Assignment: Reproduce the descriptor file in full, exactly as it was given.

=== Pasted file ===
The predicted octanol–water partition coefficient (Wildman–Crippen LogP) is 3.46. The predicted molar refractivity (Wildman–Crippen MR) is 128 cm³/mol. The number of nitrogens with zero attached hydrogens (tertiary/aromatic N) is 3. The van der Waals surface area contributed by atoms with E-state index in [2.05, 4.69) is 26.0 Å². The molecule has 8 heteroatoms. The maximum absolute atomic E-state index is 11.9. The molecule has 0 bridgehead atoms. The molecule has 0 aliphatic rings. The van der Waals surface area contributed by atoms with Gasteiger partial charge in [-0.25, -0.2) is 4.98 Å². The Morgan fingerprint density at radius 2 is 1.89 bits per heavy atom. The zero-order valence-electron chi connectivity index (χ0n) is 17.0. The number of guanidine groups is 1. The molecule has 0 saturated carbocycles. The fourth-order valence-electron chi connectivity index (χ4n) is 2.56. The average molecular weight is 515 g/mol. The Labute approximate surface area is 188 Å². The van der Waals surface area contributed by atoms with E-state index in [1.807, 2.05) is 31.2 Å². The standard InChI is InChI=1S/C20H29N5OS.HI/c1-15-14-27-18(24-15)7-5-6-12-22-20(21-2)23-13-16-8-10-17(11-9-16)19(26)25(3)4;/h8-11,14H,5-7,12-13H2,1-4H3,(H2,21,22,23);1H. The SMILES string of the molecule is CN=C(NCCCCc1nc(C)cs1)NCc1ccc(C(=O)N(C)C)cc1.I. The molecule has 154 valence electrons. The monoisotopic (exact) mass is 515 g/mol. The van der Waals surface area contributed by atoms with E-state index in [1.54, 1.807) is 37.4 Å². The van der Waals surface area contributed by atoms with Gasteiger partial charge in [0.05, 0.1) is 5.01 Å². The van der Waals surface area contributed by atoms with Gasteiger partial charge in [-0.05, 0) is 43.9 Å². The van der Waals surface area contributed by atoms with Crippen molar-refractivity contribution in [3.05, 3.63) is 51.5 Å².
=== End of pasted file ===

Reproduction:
The predicted octanol–water partition coefficient (Wildman–Crippen LogP) is 3.46. The predicted molar refractivity (Wildman–Crippen MR) is 128 cm³/mol. The number of nitrogens with zero attached hydrogens (tertiary/aromatic N) is 3. The van der Waals surface area contributed by atoms with E-state index in [2.05, 4.69) is 26.0 Å². The molecule has 8 heteroatoms. The maximum absolute atomic E-state index is 11.9. The molecule has 0 bridgehead atoms. The molecule has 0 aliphatic rings. The van der Waals surface area contributed by atoms with Gasteiger partial charge in [-0.25, -0.2) is 4.98 Å². The Morgan fingerprint density at radius 2 is 1.89 bits per heavy atom. The zero-order valence-electron chi connectivity index (χ0n) is 17.0. The number of guanidine groups is 1. The molecule has 0 saturated carbocycles. The fourth-order valence-electron chi connectivity index (χ4n) is 2.56. The average molecular weight is 515 g/mol. The Labute approximate surface area is 188 Å². The van der Waals surface area contributed by atoms with E-state index in [1.807, 2.05) is 31.2 Å². The standard InChI is InChI=1S/C20H29N5OS.HI/c1-15-14-27-18(24-15)7-5-6-12-22-20(21-2)23-13-16-8-10-17(11-9-16)19(26)25(3)4;/h8-11,14H,5-7,12-13H2,1-4H3,(H2,21,22,23);1H. The SMILES string of the molecule is CN=C(NCCCCc1nc(C)cs1)NCc1ccc(C(=O)N(C)C)cc1.I. The molecule has 154 valence electrons. The monoisotopic (exact) mass is 515 g/mol. The van der Waals surface area contributed by atoms with E-state index in [1.54, 1.807) is 37.4 Å². The van der Waals surface area contributed by atoms with Gasteiger partial charge in [0.05, 0.1) is 5.01 Å². The van der Waals surface area contributed by atoms with Gasteiger partial charge in [-0.05, 0) is 43.9 Å². The van der Waals surface area contributed by atoms with Crippen molar-refractivity contribution in [3.05, 3.63) is 51.5 Å².